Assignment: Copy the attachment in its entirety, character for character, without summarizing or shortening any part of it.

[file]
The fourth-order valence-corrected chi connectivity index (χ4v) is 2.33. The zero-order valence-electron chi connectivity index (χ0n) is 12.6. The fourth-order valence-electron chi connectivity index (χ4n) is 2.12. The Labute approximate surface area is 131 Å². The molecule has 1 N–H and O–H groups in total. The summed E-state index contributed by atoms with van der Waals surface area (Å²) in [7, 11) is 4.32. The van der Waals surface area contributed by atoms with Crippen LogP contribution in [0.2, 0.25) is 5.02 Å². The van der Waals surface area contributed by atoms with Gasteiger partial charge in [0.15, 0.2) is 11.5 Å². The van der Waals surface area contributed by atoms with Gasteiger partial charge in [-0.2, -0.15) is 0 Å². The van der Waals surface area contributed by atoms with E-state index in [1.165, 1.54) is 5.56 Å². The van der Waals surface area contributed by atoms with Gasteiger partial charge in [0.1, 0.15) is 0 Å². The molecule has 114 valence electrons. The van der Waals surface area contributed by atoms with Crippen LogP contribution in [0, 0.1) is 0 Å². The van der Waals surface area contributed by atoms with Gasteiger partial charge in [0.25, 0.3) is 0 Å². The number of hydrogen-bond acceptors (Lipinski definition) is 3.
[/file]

The fourth-order valence-corrected chi connectivity index (χ4v) is 2.33. The zero-order valence-electron chi connectivity index (χ0n) is 12.6. The fourth-order valence-electron chi connectivity index (χ4n) is 2.12. The Labute approximate surface area is 131 Å². The molecule has 1 N–H and O–H groups in total. The summed E-state index contributed by atoms with van der Waals surface area (Å²) in [7, 11) is 4.32. The van der Waals surface area contributed by atoms with Crippen LogP contribution in [0.2, 0.25) is 5.02 Å². The van der Waals surface area contributed by atoms with Gasteiger partial charge in [0.15, 0.2) is 11.5 Å². The van der Waals surface area contributed by atoms with Gasteiger partial charge in [-0.2, -0.15) is 0 Å². The van der Waals surface area contributed by atoms with E-state index in [1.165, 1.54) is 5.56 Å². The van der Waals surface area contributed by atoms with Gasteiger partial charge in [0.1, 0.15) is 0 Å². The molecule has 114 valence electrons. The van der Waals surface area contributed by atoms with Crippen LogP contribution in [0, 0.1) is 0 Å². The van der Waals surface area contributed by atoms with Gasteiger partial charge in [0.25, 0.3) is 0 Å². The number of hydrogen-bond acceptors (Lipinski definition) is 3.